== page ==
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UPDATE: When will masks stop being mandatory indoors in Spain?

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UPDATE: When will masks stop being mandatory indoors in Spain?
Spain's Prime Minister Pedro Sánchez removes his face mask as he addresses media during an EU summit. When will his government lift the indoor face mask requirement? Photo: Olivier HOSLET/POOL / AFP

Spain’s Prime Minister Pedro Sánchez has stressed that masks will “very soon” no longer be required in indoor public settings, but with Covid-19 infections still relatively high in the country, when is the mask rule likely to actually be scrapped?


READ THIS UPDATE FIRST: Spain to scrap indoor face mask rule on April 20th

In early February, the Spanish government decided that face masks would no longer be required outdoors after making their use mandatory again in December 2021 when Spain was struggling to contain record Omicron cases.

As the country's sixth coronavirus wave has since subsided, the attention has turned to when face masks will stop being compulsory in indoor public settings.

On Sunday March 6th, Spanish Prime Minister Pedro Sánchez stated for the second time in a week that the rule would be lifted "soon, very soon".

Sánchez did stress however that the decision is in the hands of Spanish Health Minister Carolina Darias, who will have to meet with regional authorities and health experts to reach some consensus regarding the indoor face mask rule.


Spanish epidemiologists did suggest in February that masks indoors would likely continue to be mandatory until at least the summer of 2022, either when the fortnightly infection rate falls below 50 cases per 100,000 inhabitants or when there is no longer community transmission.

Spain's epidemiological situation has improved drastically over the past month but the infection rate is still above 400 cases per 100,000.

Although scientific evidence will no doubt play a big part in this, the final decision will more likely be influenced by the Spanish government's change in stance regarding the pandemic and its desire to return to normality, particularly in terms of tourism and the economy.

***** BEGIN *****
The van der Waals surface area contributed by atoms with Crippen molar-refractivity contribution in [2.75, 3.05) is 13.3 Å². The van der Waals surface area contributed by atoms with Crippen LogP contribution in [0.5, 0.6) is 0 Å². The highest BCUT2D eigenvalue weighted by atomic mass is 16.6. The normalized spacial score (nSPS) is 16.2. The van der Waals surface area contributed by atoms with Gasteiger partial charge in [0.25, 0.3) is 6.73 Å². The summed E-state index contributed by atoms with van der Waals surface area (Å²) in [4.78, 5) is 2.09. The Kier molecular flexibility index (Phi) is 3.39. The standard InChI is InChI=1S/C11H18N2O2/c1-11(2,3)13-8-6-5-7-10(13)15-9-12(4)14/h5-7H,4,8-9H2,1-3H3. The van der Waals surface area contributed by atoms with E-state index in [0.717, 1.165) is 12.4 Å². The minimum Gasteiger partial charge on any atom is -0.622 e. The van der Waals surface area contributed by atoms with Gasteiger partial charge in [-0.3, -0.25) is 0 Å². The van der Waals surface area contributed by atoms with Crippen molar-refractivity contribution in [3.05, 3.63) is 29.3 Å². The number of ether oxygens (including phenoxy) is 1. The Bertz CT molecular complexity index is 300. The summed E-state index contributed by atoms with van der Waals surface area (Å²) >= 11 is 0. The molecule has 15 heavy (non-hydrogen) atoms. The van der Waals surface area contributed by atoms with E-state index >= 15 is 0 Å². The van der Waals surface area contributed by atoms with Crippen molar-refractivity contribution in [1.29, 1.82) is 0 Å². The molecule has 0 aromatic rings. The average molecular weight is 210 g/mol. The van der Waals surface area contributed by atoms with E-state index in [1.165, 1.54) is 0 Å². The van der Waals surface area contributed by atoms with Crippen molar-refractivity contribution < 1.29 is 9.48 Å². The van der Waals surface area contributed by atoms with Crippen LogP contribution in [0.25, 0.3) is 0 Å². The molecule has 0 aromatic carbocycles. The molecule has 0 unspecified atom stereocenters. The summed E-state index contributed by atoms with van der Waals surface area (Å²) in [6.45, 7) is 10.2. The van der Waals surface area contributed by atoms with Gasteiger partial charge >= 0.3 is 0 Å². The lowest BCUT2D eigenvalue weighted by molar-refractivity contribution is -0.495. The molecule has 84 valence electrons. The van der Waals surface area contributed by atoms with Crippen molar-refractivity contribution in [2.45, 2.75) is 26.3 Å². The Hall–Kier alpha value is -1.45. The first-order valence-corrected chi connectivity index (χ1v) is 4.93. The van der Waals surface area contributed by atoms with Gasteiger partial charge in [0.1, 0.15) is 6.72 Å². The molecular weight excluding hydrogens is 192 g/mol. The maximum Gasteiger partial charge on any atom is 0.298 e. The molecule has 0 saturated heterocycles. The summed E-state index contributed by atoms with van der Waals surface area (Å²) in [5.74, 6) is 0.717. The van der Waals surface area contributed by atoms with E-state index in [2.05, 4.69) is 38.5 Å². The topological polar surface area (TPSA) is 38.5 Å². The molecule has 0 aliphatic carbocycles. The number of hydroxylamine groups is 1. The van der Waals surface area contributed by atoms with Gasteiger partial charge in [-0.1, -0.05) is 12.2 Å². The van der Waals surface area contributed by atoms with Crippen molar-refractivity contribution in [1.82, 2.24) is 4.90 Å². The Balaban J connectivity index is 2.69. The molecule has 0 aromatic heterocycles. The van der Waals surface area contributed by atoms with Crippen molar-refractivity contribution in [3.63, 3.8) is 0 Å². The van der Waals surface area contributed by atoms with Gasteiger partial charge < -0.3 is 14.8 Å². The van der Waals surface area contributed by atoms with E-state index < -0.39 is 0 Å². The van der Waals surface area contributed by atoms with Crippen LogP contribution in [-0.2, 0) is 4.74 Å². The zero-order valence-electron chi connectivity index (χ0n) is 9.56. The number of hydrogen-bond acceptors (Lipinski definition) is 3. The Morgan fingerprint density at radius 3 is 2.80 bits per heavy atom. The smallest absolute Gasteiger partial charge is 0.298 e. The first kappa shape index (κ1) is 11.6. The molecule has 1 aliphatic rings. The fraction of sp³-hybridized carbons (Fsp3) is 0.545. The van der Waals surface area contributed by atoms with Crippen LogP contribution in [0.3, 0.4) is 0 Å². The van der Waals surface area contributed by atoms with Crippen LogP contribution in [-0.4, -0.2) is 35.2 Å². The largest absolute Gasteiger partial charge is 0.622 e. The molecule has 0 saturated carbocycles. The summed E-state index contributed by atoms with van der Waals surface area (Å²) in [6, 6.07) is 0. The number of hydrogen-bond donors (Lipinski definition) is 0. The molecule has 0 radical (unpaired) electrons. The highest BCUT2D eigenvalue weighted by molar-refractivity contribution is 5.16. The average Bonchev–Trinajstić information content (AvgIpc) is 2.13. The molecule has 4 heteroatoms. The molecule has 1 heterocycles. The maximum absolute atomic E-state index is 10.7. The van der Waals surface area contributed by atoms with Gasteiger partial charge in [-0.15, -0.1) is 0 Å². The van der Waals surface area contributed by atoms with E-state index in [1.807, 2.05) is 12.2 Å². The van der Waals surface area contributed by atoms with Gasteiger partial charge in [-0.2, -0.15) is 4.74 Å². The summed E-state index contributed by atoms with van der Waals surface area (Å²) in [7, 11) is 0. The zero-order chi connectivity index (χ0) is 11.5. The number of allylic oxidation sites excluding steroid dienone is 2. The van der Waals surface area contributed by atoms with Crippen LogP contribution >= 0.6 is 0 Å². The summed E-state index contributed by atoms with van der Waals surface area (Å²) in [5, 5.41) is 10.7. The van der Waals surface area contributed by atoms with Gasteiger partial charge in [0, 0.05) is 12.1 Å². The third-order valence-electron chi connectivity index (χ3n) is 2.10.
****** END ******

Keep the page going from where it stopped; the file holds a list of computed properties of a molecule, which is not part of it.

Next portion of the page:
Spain wants to lead a global push for Covid-19 to be monitored as an endemic disease similar to seasonal influenza, which explains why this week they will go from reporting on infections on a daily basis to twice a week, and from publishing vaccination rates every work day to once a week.

France, Belgium, Denmark, Finland, Norway and the United Kingdom are some of the European countries that have already lifted their indoor face mask rules. 


Most Spanish health experts continue to be in favour of a gradual de-escalation of the indoor mask rule, rather than eliminating the requirement from all indoor public spaces all at once.

In mid-February Spain’s paediatricians proposed that masks first be scrapped from school classrooms, acting as “a mirror for the rest of society” of what this would mean for Covid infections. 

So far, Catalonia is the only region to have done this, and not all paediatricians agree with the proposal, even though children’s capacity to develop serious Covid symptoms and infect others is lower than for adults.  

So the main question that remains is what Prime Minister Sánchez meant by “very soon”, as well as the conclusions reached at a key meeting between Spain’s Health Ministry and the regions on March 10th in Zaragoza. 

For epidemiologists, removing the rule in the coming days would be too soon, and most believe the fortnightly infection rate must, at the very least, be below 100 cases for masks to no longer be required indoors. 

At the current rate of descent, this could happen in three to five weeks. 

The Catalan ‘case study’, the only region which is currently testing how ditching masks from classrooms will affect infections, could also play a pivotal role in deciding whether masks are not required in some indoor settings but are still mandatory in others.

Whatever the outcome, a final decision by Spain’s health ministry will affect the whole national territory as mask regulations -  unlike other Covid restrictions - are set by the Spanish government, not the regional governments.


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